Encyclopedia
The HSAB concept is an acronym for 'hard and soft (Lewis) acids and bases. Also known as the Pearson acid base concept, HSAB is widely used in chemistry
Chemistry
Chemistry is the science of matter, especially its chemical reactions, but also its composition, structure and properties. Chemistry is concerned with atoms and their interactions with other atoms, and particularly with the properties of chemical bonds....

 for explaining stability of compounds
Chemical compound
A chemical compound is a pure chemical substance consisting of two or more different chemical elements that can be separated into simpler substances by chemical reactions. Chemical compounds have a unique and defined chemical structure; they consist of a fixed ratio of atoms that are held together...

, reaction
Chemical reaction
A chemical reaction is a process that leads to the transformation of one set of chemical substances to another. Chemical reactions can be either spontaneous, requiring no input of energy, or non-spontaneous, typically following the input of some type of energy, such as heat, light or electricity...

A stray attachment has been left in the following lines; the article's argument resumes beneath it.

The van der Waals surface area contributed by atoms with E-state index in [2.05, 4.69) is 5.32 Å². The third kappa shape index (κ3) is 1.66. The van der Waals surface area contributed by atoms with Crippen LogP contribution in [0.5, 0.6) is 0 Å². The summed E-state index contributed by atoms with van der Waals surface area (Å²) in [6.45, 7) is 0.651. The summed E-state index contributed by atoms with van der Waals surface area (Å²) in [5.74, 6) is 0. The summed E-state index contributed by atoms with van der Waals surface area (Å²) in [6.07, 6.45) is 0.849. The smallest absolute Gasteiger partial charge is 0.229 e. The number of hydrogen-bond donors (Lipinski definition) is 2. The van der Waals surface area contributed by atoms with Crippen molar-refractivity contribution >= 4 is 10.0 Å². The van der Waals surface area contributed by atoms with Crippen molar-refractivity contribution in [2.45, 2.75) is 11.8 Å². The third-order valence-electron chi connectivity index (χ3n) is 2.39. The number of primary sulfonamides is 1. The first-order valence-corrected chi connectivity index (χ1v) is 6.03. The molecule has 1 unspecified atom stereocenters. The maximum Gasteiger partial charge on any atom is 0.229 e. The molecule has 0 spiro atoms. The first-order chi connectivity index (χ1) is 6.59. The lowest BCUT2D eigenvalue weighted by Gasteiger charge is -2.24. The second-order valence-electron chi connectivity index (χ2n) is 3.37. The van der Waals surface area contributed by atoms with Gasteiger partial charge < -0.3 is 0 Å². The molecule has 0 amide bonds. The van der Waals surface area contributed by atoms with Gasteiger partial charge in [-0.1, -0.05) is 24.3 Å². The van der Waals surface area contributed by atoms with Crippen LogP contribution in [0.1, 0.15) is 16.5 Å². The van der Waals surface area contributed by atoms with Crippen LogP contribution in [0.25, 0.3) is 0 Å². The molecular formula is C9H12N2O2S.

mechanisms and pathways.
It assigns the terms 'hard' or 'soft', and 'acid' or 'base' to chemical species
Chemical species
Chemical species are atoms, molecules, molecular fragments, ions, etc., being subjected to a chemical process or to a measurement. Generally, a chemical species can be defined as an ensemble of chemically identical molecular entities that can explore the same set of molecular energy levels on a...

.
'Hard' applies to species which are small, have high charge states (the charge criterion applies mainly to acids, to a lesser extent to bases), and are weakly polarizable.
'Soft' applies to species which are big, have low charge states and are strongly polarizable.

The theory is used in contexts where a qualitative, rather than quantitative description would help in understanding the predominant factors which drive chemical properties and reactions. This is especially so in transition metal